Classical: The Bayonet Attack
Not for the first time this year these two players fought in a specific line of this system in Van Wely, L - Radjabov, T, GM Biel 2007:
This time, in the above position, Van Wely played 18.g3 as an attempt to improve upon his play in the Amber Blindfold 2007 (then he played 18.Bxf4). however, once again the Dutch player gained no advantage and instead of forcing a draw with 26.Bxf4 he erred and eventually lost the game. The ball remains on White's side.
The Orthodox with 7...Na6
Kasimdzhanov, R - Topalov, V, XX Ciudad de Leon (1.4) 2007, featured the interesting line with 13.c5.
In the diagram position White played the very rare move 18.Qc3 (instead of 18.Rfc1), but it can hardly change the evaluation. The position remained balanced till White's 31st and 32nd moves, but despite losing two pawns on the queenside White was able to create an initiative on the other side of the board and save half a point. An interesting game, which, however, confirmed that it's very difficult for White to prove his advantage in this line, although it might be a good weapon against stronger opposition as White's position is very solid.
The Exchange Variation
The Exchange Variation is a rare guest at the top level, so the game Tukmakov, V - Radjabov, T, Pivdenny Cup Bank 2007, is a chance to see how the top GM treats this line:
Here Teymour chose a relatively rare line with 7...Nbd7 and his choice turned out to be extremely good, as soon White committed five(!) consecutive mistakes and already by move 18 his rook was trapped in the middle of the board. The line chosen by Tukmakov shouldn't cause Black any problems, instead probably 11.Nd5 is the only chance to fight for an advantage.
Grischuk and Radjabov played two games in this system during July. The first game, Grischuk, A - Radjabov, T, Pivdenny Bank Cup 2007, featured the line with 6...c5.
In the diagram position Radjabov introduced the novelty 13...Qa5, but this proved to be insufficient for equality and by the 22nd move Black was a pawn down without clear compensation. Grischuk missed his chances and eventually Radjabov succeeded in transferring play to an endgame with 3vs 2 pawns on one side and held it with accurate defense.
Being unsatisfied with the course of the game Radjabov played a different line in their later encounter, and Grischuk, A - Radjabov, T, GM Biel 2007, was a fantastic battle in the 6...Na6 line.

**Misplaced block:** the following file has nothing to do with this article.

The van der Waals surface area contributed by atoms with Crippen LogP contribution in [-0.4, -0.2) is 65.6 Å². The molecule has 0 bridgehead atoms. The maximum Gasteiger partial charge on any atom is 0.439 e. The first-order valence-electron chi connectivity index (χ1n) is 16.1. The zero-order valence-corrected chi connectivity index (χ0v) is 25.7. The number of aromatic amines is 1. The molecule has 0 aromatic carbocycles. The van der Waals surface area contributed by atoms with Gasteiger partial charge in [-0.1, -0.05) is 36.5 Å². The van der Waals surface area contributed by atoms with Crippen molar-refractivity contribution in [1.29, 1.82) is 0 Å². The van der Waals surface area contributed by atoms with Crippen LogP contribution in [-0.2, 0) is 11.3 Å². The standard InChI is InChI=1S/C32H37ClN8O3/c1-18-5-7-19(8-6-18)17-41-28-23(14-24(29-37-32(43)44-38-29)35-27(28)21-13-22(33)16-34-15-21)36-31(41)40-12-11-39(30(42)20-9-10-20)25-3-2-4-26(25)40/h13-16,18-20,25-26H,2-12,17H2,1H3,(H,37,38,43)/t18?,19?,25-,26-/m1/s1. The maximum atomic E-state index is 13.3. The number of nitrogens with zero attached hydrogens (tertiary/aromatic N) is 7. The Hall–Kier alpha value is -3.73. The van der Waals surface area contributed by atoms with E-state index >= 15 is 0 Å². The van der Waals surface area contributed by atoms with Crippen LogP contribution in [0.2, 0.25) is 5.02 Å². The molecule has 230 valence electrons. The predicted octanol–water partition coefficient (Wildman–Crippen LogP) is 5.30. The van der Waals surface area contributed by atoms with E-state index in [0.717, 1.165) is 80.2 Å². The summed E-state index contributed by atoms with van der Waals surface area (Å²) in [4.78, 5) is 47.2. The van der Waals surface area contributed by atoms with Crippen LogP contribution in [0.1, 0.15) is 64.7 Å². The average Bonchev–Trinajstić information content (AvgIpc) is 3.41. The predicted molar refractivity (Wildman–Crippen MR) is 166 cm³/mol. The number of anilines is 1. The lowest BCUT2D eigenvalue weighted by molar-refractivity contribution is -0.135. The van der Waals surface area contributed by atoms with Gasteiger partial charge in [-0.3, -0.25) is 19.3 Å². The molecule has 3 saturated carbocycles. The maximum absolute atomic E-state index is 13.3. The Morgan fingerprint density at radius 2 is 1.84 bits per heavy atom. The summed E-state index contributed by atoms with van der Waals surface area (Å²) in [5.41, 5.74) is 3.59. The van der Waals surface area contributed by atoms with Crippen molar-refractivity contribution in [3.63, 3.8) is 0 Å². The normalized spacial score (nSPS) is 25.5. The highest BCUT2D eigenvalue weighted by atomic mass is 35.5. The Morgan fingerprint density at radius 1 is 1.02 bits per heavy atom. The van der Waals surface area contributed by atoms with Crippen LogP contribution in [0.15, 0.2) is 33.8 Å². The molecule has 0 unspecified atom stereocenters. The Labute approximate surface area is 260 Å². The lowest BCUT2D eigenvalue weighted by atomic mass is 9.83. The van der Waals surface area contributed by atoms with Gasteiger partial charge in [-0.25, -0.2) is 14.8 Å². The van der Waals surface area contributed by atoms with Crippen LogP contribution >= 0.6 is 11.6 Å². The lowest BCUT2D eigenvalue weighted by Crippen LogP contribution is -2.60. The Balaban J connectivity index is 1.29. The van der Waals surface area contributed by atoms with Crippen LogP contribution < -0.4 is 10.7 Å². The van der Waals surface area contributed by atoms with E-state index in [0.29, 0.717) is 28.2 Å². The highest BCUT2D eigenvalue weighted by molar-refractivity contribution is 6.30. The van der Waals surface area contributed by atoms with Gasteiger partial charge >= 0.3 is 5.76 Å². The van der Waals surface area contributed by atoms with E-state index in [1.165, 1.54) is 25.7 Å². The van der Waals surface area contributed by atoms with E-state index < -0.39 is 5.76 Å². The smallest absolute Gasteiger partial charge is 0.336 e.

In the diagram position Grischuk introduced a novelty, 15.Nb5, but Radjabov found a good way to parry it and the position remained balanced up to 51...Re5?, instead of 51...Re3, which forced a draw. Once again Grischuk missed his chances and Radjabov saved the game. What a fantastic fight! Both players deserve the highest praise despite the number of mistakes. From the theoretical point of view the ball is still in White's court who has to look for an improvement. 19.a3!? might be an idea.
The only game in this system is a fight between two former FIDE World Champions, Kasimdzhanov, R - Topalov, V, XX Ciudad de Leon (1.2) 2007.
The following position arose after Black's 21st move:
Here instead of the promising positional piece sacrifice 22.Nxd6, the Uzbek GM played 22.Bd3?! and started to experience problems. Both players committed a number of mistakes, which were unavoidable in such a complicated game, however. I believe White's 22nd move is the critical moment of the opening.
Onischuk, A - Radjabov, T, GM Biel 2007, is a high quality game, which featured the Simagin variation, 7...Bg4, and this critical position arose after White's 17.Qe2:
I believe Radjabov shouldn't have played 17...Nd3?! here, allowing an exchange sacrifice that led to an unpleasant position for Black, which Radjabov once again saved by brilliant defense, including a manoeuvre of the king from the kingside to the queenside while under serious attack from White's pieces. Instead 17...a4, which could lead to a position with mutual chances, deserved attention. Don't miss this game!
Finally the game Ivanchuk, V - Smirin, I, Pivdenny Bank Cup 2007 saw a very interesting and sharp line of the Lesser Simagin Variation with, 7...Bf5.
In the diagram position, which has received very little attention from theoreticians for some unclear reason, White played 10.b4!, initiating big complications. Soon an unbalanced position arose, in which White's chances were slightly superior. Nevertheless, Smirin defended well and succumbed to White's pressure only on the 28th move by transferring to a rook+bishop endgame a pawn down, which Ivanchuk led to a win. Another great fight, which leaves a lot of questions open. The line deserves serious investigation and practical tests.
Enjoy the issue and see you in September.